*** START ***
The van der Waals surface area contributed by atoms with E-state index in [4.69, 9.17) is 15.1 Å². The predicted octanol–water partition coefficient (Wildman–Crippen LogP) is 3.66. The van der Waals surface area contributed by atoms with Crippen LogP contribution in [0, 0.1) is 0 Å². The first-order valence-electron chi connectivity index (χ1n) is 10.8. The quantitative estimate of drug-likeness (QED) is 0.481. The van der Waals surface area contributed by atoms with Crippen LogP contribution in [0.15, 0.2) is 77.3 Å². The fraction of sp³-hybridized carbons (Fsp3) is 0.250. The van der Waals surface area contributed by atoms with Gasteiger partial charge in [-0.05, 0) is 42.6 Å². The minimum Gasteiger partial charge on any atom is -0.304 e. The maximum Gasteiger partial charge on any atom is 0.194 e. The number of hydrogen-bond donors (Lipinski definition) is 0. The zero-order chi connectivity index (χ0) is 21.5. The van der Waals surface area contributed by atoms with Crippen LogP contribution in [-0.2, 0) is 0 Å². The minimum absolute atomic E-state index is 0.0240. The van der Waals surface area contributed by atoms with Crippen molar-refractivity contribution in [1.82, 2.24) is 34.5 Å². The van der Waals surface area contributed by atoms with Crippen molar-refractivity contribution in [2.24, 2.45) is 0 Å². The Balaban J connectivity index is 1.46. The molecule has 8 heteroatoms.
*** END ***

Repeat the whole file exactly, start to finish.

The van der Waals surface area contributed by atoms with E-state index in [4.69, 9.17) is 15.1 Å². The predicted octanol–water partition coefficient (Wildman–Crippen LogP) is 3.66. The van der Waals surface area contributed by atoms with Crippen LogP contribution in [0, 0.1) is 0 Å². The first-order valence-electron chi connectivity index (χ1n) is 10.8. The quantitative estimate of drug-likeness (QED) is 0.481. The van der Waals surface area contributed by atoms with Crippen LogP contribution in [0.15, 0.2) is 77.3 Å². The fraction of sp³-hybridized carbons (Fsp3) is 0.250. The van der Waals surface area contributed by atoms with Gasteiger partial charge in [-0.05, 0) is 42.6 Å². The minimum Gasteiger partial charge on any atom is -0.304 e. The maximum Gasteiger partial charge on any atom is 0.194 e. The number of hydrogen-bond donors (Lipinski definition) is 0. The zero-order chi connectivity index (χ0) is 21.5. The van der Waals surface area contributed by atoms with Crippen LogP contribution in [-0.2, 0) is 0 Å². The minimum absolute atomic E-state index is 0.0240. The van der Waals surface area contributed by atoms with Crippen molar-refractivity contribution in [1.82, 2.24) is 34.5 Å². The van der Waals surface area contributed by atoms with Crippen molar-refractivity contribution in [2.24, 2.45) is 0 Å². The Balaban J connectivity index is 1.46. The molecule has 8 heteroatoms.